March 6, 2009
The following stories from the March 6, 2009, edition of AOPA ePilot were provided to AOPA members who expressed an interest in the particular subject areas. Any AOPA member can receive information tailored to their areas of interest by updating their preferences online.
You familiarized yourself with taxi routes, heeded signs you encountered along the way, and arrived at the assigned takeoff runway, taxiing at safe speed as discussed in the Feb. 27 “ Training Tip.” Now it’s time to perform an engine runup and the other pre-takeoff checks. Well—that’s how you visualized departing from this busy airport that was the destination on your solo cross-country.
But there’s a surprise: Unlike other airports you’ve visited, the runup area is not immediately adjacent to the runway threshold. It’s possible that considerable time might pass between runup and departure. Many student pilots facing this situation wonder: “Should that change the way I should do my pre-takeoff checks?”
Great question! Indeed, making this kind of strategic decision helps satisfy the before-takeoff check and airport-operations tasks in the Private Pilot Practical Test Standards.
No change in procedures should compromise safety or cause you to forget a step in your pre-takeoff preparations (such as activating the transponder). One solution to discuss with your instructor is learning to use a “segmented checklist” described by Ralph Butcher on the AOPA Flight Training Web Site in “ Before Takeoff Checklist—Understanding the Benefits of Segmented Checklists”: “The before-takeoff checklist is meant to be completed down to ‘final items’ after you conduct the engine runup and systems checks. This stopping point is convenient when there are takeoff delays or when the runup area is not located at the end of the active runway. You go on to complete the final items when you are number one for takeoff, with the exception of lights, camera, action. These items are executed when you are cleared onto the runway for takeoff,” he wrote. (“Camera” refers to the transponder. “Action” means checking engine instruments during takeoff.)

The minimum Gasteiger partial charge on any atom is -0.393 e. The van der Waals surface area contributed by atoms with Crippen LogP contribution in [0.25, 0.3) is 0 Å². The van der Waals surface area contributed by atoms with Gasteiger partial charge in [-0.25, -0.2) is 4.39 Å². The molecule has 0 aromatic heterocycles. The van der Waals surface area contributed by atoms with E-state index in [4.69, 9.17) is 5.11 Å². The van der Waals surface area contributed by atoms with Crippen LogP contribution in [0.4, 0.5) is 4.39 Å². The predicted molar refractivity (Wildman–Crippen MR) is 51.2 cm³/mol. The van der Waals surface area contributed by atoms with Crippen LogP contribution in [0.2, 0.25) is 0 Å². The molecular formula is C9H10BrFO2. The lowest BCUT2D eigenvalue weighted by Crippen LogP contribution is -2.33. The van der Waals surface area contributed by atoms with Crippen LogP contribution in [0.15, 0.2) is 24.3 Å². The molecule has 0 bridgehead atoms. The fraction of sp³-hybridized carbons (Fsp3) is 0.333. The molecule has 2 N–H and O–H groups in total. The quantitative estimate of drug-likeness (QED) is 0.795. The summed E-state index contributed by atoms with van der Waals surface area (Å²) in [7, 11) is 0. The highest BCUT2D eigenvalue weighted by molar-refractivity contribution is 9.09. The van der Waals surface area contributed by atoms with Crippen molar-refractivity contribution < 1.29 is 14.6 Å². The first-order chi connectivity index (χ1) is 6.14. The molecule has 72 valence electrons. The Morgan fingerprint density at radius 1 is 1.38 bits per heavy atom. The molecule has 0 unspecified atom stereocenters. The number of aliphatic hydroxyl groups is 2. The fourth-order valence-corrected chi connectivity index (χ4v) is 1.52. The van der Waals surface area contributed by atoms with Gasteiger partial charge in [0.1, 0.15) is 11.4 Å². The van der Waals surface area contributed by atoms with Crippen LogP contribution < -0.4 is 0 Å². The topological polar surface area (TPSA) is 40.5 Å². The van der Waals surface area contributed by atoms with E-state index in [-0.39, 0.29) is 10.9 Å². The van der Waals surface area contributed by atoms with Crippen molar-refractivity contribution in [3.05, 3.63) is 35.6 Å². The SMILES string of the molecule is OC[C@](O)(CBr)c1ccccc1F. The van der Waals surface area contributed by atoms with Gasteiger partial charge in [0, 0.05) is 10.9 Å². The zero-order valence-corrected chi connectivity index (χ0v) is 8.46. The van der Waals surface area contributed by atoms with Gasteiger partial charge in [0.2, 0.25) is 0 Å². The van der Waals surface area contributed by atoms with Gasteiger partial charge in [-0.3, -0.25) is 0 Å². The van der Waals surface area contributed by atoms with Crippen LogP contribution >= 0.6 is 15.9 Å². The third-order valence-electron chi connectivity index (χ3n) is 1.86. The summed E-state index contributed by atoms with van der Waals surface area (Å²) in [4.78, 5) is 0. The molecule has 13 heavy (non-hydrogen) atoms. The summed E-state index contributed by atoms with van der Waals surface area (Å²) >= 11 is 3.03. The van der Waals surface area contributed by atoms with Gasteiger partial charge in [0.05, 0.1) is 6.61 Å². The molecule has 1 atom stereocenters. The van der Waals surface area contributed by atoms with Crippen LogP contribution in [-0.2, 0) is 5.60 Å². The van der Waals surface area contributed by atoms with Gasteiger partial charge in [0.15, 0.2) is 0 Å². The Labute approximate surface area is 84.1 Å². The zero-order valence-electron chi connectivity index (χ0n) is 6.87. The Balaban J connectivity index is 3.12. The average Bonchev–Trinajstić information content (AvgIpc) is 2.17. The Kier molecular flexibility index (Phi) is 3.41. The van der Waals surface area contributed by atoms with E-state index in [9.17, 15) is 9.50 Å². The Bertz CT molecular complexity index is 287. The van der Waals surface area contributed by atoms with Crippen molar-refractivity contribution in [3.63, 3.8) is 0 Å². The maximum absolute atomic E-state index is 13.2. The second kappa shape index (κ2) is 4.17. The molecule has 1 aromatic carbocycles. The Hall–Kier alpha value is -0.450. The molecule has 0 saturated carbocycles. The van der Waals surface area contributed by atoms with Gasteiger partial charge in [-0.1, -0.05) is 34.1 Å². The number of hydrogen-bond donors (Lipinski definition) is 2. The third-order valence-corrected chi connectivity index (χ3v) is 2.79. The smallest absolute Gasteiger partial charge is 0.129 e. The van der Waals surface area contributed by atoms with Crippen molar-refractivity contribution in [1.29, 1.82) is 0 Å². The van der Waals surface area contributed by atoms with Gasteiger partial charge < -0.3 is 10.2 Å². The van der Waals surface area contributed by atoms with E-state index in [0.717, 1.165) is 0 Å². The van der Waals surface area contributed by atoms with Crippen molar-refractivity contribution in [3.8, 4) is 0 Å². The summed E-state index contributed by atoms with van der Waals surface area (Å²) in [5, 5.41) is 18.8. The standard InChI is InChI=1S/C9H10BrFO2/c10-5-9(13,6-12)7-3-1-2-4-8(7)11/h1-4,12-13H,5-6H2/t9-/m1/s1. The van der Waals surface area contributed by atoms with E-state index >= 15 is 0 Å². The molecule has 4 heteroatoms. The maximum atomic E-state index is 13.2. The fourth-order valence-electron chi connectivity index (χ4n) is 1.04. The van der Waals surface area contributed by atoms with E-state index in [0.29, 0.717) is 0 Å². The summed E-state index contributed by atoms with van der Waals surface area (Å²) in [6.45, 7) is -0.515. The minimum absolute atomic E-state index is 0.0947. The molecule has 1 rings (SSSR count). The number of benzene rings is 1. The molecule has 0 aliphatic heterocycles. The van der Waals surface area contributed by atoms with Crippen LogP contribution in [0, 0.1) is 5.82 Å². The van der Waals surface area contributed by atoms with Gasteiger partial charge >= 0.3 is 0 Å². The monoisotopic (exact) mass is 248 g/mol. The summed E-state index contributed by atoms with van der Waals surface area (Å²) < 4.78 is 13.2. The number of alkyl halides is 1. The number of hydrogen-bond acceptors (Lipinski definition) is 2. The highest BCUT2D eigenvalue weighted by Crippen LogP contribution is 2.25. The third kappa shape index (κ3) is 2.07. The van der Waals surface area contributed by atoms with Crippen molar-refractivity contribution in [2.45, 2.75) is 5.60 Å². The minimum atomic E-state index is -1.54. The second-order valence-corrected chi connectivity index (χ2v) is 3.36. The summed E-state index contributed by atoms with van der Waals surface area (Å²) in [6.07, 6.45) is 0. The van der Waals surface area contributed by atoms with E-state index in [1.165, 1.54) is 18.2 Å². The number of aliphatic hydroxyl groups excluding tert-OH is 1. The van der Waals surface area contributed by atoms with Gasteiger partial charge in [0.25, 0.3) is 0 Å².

Sometimes at airports where no fixed runup area exists, it’s necessary to perform checklists at unusual locations. For example: “To contain aircraft noise within airport boundaries, avoid performing engine runups at the ends of runways near housing developments. Instead, select a location for engine runup closer to the center of the field,” advises one of 13 noise-awareness recommendations in AOPA’s Handbook for Pilots .
Safety first! Then make the needed adjustments for the layout of airports you visit.
In the wake of the crash of a commuter jet that may have been attributable to airframe icing, King Schools Inc. announced it has updated its Icing Operations online course to include more information on tail-plane stall recognition and recovery. Those who purchased the previous version of the course can get a free update. The course sells for $249. See the Web site or call 800/854-1001.
Note: Products listed have not been evaluated by ePilot editors unless otherwise noted. AOPA assumes no responsibility for products or services listed or for claims or actions by manufacturers or vendors.
Question: My instructor and I are flying into a Class B airport next week. I know I need a transponder with Mode C capabilities. But why do I need it, and how do I know if my transponder has Mode C?
Answer: Mode C is the technology that transmits your aircraft’s altitude onto the air traffic controllers’ radar scopes. Because of the increased amount of traffic in Class B airspace, it’s important for controllers to know at precisely what altitude you are flying. You can verify that your transponder has Mode C capabilities by referencing the current weight and balance equipment list for your aircraft. To learn more about Mode C transponders, check out this article from AOPA Flight Training .
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